India on Friday said it wants to work with China to ensure peace and stability in Asia and 'beyond' by evolving a new 'security architecture' and restructuring of UN and other global political and economic institutions to bring them in line with current realities.
"An open and inclusive architecture, which is flexible enough to accommodate the great diversity that exists in Asia, is needed," External Affairs Minister Pranab Mukherjee told students and scholars at the prestigious Peking University in Beijing.
The minister opposed creation of 'sub-regional security arrangements that are narrow and ultimately ineffective'.
"We cannot transplant ideas from other parts of the world," Mukherjee said a day after holding wide-ranging talks with his Chinese counterpart Yang Jiechi.
In his speech on India's Foreign Policy, he said: "We already have some dialogue forums in place, such as ARF (ASEAN Regional forum), the CICA (Confidence-Building Measures in Asia) and the SCO (Shanghai Cooperation Organisation), where we are discussing security issues."
As two major countries in Asia, India and China should try to work together to evolve a new framework 'from these basic building blocks', he said.
"I have no doubt that they will help us address our common concerns, such as the security of the sea lanes of communication, which are critical to trade and energy flows in our region and on which the future of our two countries will depend," he told the audience.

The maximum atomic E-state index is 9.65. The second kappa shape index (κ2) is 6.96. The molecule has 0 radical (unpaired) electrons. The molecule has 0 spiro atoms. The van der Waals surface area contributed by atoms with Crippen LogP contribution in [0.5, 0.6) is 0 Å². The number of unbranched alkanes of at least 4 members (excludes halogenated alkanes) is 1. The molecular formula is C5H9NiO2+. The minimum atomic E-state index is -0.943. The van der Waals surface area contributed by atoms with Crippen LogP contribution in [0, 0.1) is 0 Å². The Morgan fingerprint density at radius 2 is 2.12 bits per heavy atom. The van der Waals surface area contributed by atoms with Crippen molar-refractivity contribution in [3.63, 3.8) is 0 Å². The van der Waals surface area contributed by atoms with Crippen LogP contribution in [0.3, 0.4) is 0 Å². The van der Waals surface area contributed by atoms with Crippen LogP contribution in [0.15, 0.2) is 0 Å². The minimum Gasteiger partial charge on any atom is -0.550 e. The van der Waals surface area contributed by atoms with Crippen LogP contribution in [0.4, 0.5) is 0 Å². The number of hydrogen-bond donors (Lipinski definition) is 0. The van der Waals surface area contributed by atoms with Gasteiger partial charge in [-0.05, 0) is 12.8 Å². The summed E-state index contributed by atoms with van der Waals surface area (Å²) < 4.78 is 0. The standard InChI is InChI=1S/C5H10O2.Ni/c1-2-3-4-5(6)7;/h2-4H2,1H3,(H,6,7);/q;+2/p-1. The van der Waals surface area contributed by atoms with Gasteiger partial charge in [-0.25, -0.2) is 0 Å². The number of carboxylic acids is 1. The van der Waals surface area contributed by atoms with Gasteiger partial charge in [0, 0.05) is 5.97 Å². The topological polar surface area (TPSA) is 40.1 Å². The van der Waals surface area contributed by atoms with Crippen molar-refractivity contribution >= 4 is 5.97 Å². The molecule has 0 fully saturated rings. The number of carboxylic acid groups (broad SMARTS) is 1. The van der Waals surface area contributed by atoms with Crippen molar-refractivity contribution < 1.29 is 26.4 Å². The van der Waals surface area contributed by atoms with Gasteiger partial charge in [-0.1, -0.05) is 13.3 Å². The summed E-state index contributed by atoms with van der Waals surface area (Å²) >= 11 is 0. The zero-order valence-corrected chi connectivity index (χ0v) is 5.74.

"We should work together towards peace, security and stability in Asia and beyond. For this, we will need to evolve a security architecture which takes into account the conditions prevailing in Asia," Mukherjee said.
As two large Asian states and as two of the fastest growing emerging economies of the world, 'cooperation between India and China transcends the bilateral sphere', he said, adding, "Indeed, it has global significance".
Mukherjee said both the countries also need to work together with other countries towards mutually beneficial economic globalisation that would draw on the dynamism and potential of India and China.
In this context, he said both countries must ensure that regional integration processes were inclusive so that they could contribute towards building an Asian Economic Community that 'is open, transparent and inclusive, and that provides a platform to create ever widening economic opportunity'.
"I believe such a path will be in our mutual interest," he said.
Global governance structures -- be they in the political domain, such as the UN, or the economic domain, such as the IMF and World Bank -- were still based on a world order that 'is a 60-year-old relic' from the middle of the last century, Mukherjee said.
There was an urgent need to restructure and democratise these global institutions to attune them to the realities of the day, the minister, who is on a four-day visit to the country, he added.
"It is important for India and China to work together to achieve this objective and give substance to the idea that both of us have a common responsibility and a common interest in shaping our world in the future.
"When both of us define our interactions with each other and with the rest of the world in global terms, we will be fulfilling the promise in our relationship and resume our historical role for contributing to humanity's future," the minister said.